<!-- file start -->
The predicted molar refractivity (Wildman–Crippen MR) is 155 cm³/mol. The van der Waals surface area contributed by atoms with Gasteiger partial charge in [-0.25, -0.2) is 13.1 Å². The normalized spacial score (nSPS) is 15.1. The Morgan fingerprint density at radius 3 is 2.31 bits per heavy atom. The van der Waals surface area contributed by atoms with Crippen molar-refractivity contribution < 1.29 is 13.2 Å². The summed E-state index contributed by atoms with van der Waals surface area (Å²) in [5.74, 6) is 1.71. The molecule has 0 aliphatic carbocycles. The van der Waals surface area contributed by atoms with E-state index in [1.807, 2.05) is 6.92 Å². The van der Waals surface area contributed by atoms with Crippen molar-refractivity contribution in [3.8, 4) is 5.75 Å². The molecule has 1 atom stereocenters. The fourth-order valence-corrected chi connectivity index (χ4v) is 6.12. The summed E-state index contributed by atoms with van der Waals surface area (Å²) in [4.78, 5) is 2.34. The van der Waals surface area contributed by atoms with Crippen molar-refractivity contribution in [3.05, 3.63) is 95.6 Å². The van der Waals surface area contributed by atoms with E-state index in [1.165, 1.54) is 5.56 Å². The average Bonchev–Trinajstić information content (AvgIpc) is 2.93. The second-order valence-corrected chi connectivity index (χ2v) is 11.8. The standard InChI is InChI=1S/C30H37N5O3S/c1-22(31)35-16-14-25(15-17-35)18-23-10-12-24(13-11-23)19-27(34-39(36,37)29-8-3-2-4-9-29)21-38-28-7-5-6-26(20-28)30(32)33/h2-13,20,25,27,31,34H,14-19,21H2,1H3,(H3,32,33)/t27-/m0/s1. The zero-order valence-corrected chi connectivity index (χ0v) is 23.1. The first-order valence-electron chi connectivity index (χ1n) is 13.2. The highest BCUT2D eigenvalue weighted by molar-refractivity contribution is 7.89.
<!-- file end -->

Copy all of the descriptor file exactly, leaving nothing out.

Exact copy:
The predicted molar refractivity (Wildman–Crippen MR) is 155 cm³/mol. The van der Waals surface area contributed by atoms with Gasteiger partial charge in [-0.25, -0.2) is 13.1 Å². The normalized spacial score (nSPS) is 15.1. The Morgan fingerprint density at radius 3 is 2.31 bits per heavy atom. The van der Waals surface area contributed by atoms with Crippen molar-refractivity contribution < 1.29 is 13.2 Å². The summed E-state index contributed by atoms with van der Waals surface area (Å²) in [5.74, 6) is 1.71. The molecule has 0 aliphatic carbocycles. The van der Waals surface area contributed by atoms with E-state index in [1.807, 2.05) is 6.92 Å². The van der Waals surface area contributed by atoms with Crippen molar-refractivity contribution in [3.8, 4) is 5.75 Å². The molecule has 1 atom stereocenters. The fourth-order valence-corrected chi connectivity index (χ4v) is 6.12. The summed E-state index contributed by atoms with van der Waals surface area (Å²) in [4.78, 5) is 2.34. The van der Waals surface area contributed by atoms with Crippen molar-refractivity contribution in [3.05, 3.63) is 95.6 Å². The van der Waals surface area contributed by atoms with E-state index in [1.165, 1.54) is 5.56 Å². The average Bonchev–Trinajstić information content (AvgIpc) is 2.93. The second-order valence-corrected chi connectivity index (χ2v) is 11.8. The standard InChI is InChI=1S/C30H37N5O3S/c1-22(31)35-16-14-25(15-17-35)18-23-10-12-24(13-11-23)19-27(34-39(36,37)29-8-3-2-4-9-29)21-38-28-7-5-6-26(20-28)30(32)33/h2-13,20,25,27,31,34H,14-19,21H2,1H3,(H3,32,33)/t27-/m0/s1. The zero-order valence-corrected chi connectivity index (χ0v) is 23.1. The first-order valence-electron chi connectivity index (χ1n) is 13.2. The highest BCUT2D eigenvalue weighted by molar-refractivity contribution is 7.89.